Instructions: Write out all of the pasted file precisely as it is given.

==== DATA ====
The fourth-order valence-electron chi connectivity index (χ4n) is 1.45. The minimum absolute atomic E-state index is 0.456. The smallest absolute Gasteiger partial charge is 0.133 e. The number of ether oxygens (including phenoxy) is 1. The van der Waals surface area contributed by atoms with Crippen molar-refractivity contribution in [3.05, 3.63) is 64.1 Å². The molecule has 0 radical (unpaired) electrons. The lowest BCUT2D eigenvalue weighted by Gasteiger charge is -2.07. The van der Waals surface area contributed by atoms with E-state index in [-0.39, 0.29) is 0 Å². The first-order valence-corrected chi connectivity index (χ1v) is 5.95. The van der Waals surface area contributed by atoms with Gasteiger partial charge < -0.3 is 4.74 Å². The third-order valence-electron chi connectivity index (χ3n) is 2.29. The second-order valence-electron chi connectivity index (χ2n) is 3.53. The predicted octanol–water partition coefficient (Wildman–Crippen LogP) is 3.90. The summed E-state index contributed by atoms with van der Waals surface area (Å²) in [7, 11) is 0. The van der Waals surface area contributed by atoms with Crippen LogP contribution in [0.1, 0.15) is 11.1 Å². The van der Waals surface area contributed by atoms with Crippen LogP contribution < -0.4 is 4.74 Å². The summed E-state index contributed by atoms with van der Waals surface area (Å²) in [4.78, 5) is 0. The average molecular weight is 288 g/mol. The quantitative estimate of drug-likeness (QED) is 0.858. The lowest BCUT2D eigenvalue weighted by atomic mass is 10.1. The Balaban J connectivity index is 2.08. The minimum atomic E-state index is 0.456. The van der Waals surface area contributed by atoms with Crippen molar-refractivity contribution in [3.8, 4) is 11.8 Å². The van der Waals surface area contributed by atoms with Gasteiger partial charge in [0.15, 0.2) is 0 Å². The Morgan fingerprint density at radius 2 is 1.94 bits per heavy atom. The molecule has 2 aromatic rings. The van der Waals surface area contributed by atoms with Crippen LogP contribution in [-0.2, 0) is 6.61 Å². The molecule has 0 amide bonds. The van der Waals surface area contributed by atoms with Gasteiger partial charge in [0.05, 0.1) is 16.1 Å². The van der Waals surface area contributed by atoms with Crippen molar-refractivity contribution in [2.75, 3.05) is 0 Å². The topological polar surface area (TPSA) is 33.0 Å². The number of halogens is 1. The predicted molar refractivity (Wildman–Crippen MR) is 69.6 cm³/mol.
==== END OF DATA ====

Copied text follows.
The fourth-order valence-electron chi connectivity index (χ4n) is 1.45. The minimum absolute atomic E-state index is 0.456. The smallest absolute Gasteiger partial charge is 0.133 e. The number of ether oxygens (including phenoxy) is 1. The van der Waals surface area contributed by atoms with Crippen molar-refractivity contribution in [3.05, 3.63) is 64.1 Å². The molecule has 0 radical (unpaired) electrons. The lowest BCUT2D eigenvalue weighted by Gasteiger charge is -2.07. The van der Waals surface area contributed by atoms with E-state index in [-0.39, 0.29) is 0 Å². The first-order valence-corrected chi connectivity index (χ1v) is 5.95. The van der Waals surface area contributed by atoms with Gasteiger partial charge < -0.3 is 4.74 Å². The third-order valence-electron chi connectivity index (χ3n) is 2.29. The second-order valence-electron chi connectivity index (χ2n) is 3.53. The predicted octanol–water partition coefficient (Wildman–Crippen LogP) is 3.90. The summed E-state index contributed by atoms with van der Waals surface area (Å²) in [7, 11) is 0. The van der Waals surface area contributed by atoms with Crippen LogP contribution in [0.1, 0.15) is 11.1 Å². The van der Waals surface area contributed by atoms with Crippen LogP contribution < -0.4 is 4.74 Å². The summed E-state index contributed by atoms with van der Waals surface area (Å²) in [4.78, 5) is 0. The average molecular weight is 288 g/mol. The quantitative estimate of drug-likeness (QED) is 0.858. The lowest BCUT2D eigenvalue weighted by atomic mass is 10.1. The Balaban J connectivity index is 2.08. The minimum atomic E-state index is 0.456. The van der Waals surface area contributed by atoms with Crippen molar-refractivity contribution in [3.8, 4) is 11.8 Å². The van der Waals surface area contributed by atoms with Gasteiger partial charge in [0.15, 0.2) is 0 Å². The Morgan fingerprint density at radius 2 is 1.94 bits per heavy atom. The molecule has 2 aromatic rings. The van der Waals surface area contributed by atoms with Crippen LogP contribution in [-0.2, 0) is 6.61 Å². The molecule has 0 amide bonds. The van der Waals surface area contributed by atoms with Gasteiger partial charge in [0.05, 0.1) is 16.1 Å². The van der Waals surface area contributed by atoms with Crippen molar-refractivity contribution in [2.75, 3.05) is 0 Å². The topological polar surface area (TPSA) is 33.0 Å². The number of halogens is 1. The predicted molar refractivity (Wildman–Crippen MR) is 69.6 cm³/mol.